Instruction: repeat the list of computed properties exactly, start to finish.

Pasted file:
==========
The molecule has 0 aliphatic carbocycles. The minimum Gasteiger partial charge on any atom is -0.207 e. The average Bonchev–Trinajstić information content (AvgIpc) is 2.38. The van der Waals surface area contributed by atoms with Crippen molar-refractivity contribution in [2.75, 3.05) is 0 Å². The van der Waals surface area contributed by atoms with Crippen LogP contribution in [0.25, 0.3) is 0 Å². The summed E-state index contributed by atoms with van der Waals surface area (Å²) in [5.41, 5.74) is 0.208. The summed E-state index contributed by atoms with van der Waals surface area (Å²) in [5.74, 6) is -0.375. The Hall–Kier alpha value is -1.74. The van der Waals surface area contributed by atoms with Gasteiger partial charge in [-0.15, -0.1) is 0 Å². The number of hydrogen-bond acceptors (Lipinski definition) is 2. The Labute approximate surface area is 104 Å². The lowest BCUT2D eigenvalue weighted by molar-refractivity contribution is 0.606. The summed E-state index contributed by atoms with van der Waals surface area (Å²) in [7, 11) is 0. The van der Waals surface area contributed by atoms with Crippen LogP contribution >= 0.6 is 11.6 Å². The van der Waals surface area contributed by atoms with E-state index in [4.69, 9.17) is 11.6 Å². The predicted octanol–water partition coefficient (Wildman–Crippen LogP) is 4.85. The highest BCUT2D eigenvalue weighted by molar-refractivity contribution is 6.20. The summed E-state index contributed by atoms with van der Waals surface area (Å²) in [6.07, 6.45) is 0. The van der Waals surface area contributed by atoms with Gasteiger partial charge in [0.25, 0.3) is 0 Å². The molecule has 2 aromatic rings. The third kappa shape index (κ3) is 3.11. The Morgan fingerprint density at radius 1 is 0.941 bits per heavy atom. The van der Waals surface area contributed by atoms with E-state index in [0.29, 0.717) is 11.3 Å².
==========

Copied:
The molecule has 0 aliphatic carbocycles. The minimum Gasteiger partial charge on any atom is -0.207 e. The average Bonchev–Trinajstić information content (AvgIpc) is 2.38. The van der Waals surface area contributed by atoms with Crippen molar-refractivity contribution in [2.75, 3.05) is 0 Å². The van der Waals surface area contributed by atoms with Crippen LogP contribution in [0.25, 0.3) is 0 Å². The summed E-state index contributed by atoms with van der Waals surface area (Å²) in [5.41, 5.74) is 0.208. The summed E-state index contributed by atoms with van der Waals surface area (Å²) in [5.74, 6) is -0.375. The Hall–Kier alpha value is -1.74. The van der Waals surface area contributed by atoms with Gasteiger partial charge in [-0.15, -0.1) is 0 Å². The number of hydrogen-bond acceptors (Lipinski definition) is 2. The Labute approximate surface area is 104 Å². The lowest BCUT2D eigenvalue weighted by molar-refractivity contribution is 0.606. The summed E-state index contributed by atoms with van der Waals surface area (Å²) in [7, 11) is 0. The van der Waals surface area contributed by atoms with Crippen LogP contribution >= 0.6 is 11.6 Å². The van der Waals surface area contributed by atoms with E-state index in [4.69, 9.17) is 11.6 Å². The predicted octanol–water partition coefficient (Wildman–Crippen LogP) is 4.85. The highest BCUT2D eigenvalue weighted by molar-refractivity contribution is 6.20. The summed E-state index contributed by atoms with van der Waals surface area (Å²) in [6.07, 6.45) is 0. The van der Waals surface area contributed by atoms with Gasteiger partial charge in [0.25, 0.3) is 0 Å². The molecule has 2 aromatic rings. The third kappa shape index (κ3) is 3.11. The Morgan fingerprint density at radius 1 is 0.941 bits per heavy atom. The van der Waals surface area contributed by atoms with E-state index in [0.29, 0.717) is 11.3 Å².